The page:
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Rocks and Sand for a Wedding

Thursday, 21 May, 2020 - 6:01 pm

 Why was the Torah given in a desert?  The Sinai desert is a bleak place, mainly sand and rocks.  What a place for such a monumental event!  The question becomes stronger when we think of what the Talmud says that the day of the Giving of the Torah was like a wedding.  The relationship between the Jewish people and Hashem is compared to a marriage between a husband and wife.  There are many explanations for this metaphor in classic writings, especially in Chassidus.  The “wedding” was when the Torah was given, when the covenant and eternal bond was sealed, and the Tablets were the marriage document.  When was the last time you attended a wedding in the middle of a sandy and rocky desert?  Maybe now for safety it would be a good idea, but in general, when you have a choice of any environment, would you choose that one?

 

It is easy to say that this was where the Jews were at the time, on their journey from Egypt to Israel along the southern border.  Nevertheless, every detail of Torah is exact and teaches us a lesson in life.  In fact, that is the meaning of the word “Torah” – teaching.  So it makes sense to assume that there is a lesson here too.  One of the reasons that our Sages taught is that the desert is a place with no ownership.  It is a place where nobody can claim that it belongs to them, and Hashem was teaching us that the Torah is nobody’s property, anyone and everyone can study it and connect to it.  One of the fundamental values of Judaism is that the Torah is the domain of every individual, not just the leaders and scholars.  Nobody needs to feel that they are not worthy of Torah, and nobody can claim that they have exclusive rights to it.

 

However the Rebbe takes the question a step further.  Halacha (Jewish law) talks about two types of public places.  There is a street or marketplace, that is called in Hebrew “reshut harabim” – the property of the many, or the community, meaning it belongs to “everyone.”  Then there is a desert, which belongs to no-one.  If the location of the Torah giving is supposed to send a message that it is available to everyone, it would seem to make more sense to hold the event in a place owned by all, not owned by no-one?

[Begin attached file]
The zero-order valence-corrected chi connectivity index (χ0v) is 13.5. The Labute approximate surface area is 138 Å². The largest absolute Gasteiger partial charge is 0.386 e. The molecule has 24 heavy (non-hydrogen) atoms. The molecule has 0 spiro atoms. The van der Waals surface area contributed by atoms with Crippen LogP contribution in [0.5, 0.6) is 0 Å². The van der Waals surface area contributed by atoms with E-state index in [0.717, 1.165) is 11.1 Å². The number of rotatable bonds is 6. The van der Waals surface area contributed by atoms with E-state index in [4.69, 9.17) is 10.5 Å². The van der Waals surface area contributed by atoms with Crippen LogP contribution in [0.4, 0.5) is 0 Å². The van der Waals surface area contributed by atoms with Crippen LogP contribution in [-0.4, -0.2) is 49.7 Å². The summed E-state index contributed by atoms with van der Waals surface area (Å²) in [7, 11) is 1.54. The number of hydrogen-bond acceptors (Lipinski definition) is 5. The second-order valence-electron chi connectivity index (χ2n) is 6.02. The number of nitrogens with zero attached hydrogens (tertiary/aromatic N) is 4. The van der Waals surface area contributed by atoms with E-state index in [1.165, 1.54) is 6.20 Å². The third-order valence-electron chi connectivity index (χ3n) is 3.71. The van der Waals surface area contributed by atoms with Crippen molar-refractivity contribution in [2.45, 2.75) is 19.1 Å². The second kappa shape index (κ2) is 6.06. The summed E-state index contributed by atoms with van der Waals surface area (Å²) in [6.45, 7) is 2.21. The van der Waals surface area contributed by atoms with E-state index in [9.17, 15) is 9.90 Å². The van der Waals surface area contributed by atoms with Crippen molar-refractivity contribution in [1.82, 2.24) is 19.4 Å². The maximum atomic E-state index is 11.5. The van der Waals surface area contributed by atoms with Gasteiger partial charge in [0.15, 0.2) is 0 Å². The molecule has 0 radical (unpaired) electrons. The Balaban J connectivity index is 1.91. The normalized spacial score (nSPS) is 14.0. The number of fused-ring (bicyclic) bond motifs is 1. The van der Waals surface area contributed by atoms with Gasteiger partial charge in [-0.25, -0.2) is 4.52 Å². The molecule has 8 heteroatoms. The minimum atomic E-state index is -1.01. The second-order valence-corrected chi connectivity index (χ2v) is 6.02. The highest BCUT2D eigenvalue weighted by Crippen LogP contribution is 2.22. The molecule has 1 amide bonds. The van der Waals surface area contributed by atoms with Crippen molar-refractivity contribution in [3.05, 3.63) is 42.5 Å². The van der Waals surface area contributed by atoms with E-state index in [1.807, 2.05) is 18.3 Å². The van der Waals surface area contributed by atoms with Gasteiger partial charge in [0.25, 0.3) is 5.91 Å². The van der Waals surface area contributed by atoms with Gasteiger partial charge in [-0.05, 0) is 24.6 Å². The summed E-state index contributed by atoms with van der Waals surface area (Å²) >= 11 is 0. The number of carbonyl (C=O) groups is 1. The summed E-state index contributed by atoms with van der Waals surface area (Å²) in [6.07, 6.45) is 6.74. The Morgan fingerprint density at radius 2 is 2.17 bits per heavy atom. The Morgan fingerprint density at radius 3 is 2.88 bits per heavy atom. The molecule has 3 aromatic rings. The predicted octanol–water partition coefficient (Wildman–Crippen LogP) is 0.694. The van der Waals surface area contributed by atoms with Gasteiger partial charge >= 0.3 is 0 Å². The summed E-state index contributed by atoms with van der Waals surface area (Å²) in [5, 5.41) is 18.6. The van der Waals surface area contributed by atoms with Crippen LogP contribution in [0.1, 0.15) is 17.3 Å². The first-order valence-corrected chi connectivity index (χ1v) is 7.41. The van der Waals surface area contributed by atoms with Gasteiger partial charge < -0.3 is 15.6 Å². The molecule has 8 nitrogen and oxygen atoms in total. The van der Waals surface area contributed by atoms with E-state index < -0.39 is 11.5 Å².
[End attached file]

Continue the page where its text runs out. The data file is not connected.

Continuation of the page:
The answer can be found by understanding the function of Torah in the world.  We are charged with “bringing the upper worlds below, and raising the lower worlds above.”  By studying Torah, and by observing a Mitzvah, we bring together the spiritual and the physical.  So there are two entities here, the physical, or “below,” and the spiritual, or “above.”  In order to bring them together, the Torah combines them both.  On one hand the Torah is Hashem’s wisdom and will, something that is not possible for a human to fathom.  On the other hand, Hashem has made it accessible to our minds, on some level, so that we can relate to it on the physical plane.  Torah study is a very intellectual pursuit, and it is important for us to study with our minds.  It is our minds that make us human, and the idea of Torah is to permeate every part of us, not just our actions, but also to fill our minds.  Sometimes, when we get caught up in the understanding, we may tend to forget that the Torah is still, even in its current intellectual state, Hashem’s wisdom.  It originates, and is connected to the “above.”  So in order to truly “get” Torah and have it accomplish its purpose, we must always remember that in actuality the Torah is beyond our understanding and above any possibility for us to grasp.  In practical terms that means that we cannot just decide on our own what the Torah should mean or hope we think it should be interpreted.  We must always look into the Torah, remembering its Divine source, and try to understand what the Torah is teaching us – what Hashem’s will and purpose is for us.

 

This is why the Torah was given in the ownerless desert.  While each of us has the ability to study and understand Torah, it is not ours to interpret and twist as we wish.  It is Hashem’s Torah, which in His kindness he has given us access to with our minds.  This also explains why on the Shabbat before Shavuot, the day of the Giving of the Torah, we read the Parsha “Bamidbar” which means “in the desert.”

 

I think we can glean a special message for our times.  Shavuot is an especially important time for us to be in the Synagogue and to hear the reading of the Ten Commandments from the Torah with a minyan.  It’s still a week away and who knows, maybe here as in some other states, we will be permitted to hold safe, outdoor services.  But if not, despair not.  The Torah is not bound to one particular place.  It is free and open to all, all people and all places.  This week is a great time for us to contemplate our relationship with Torah, and to prepare for Shavuot by strengthening that relationship and working on bringing together the spiritual and physical.  Everyone, bar none, can do it.


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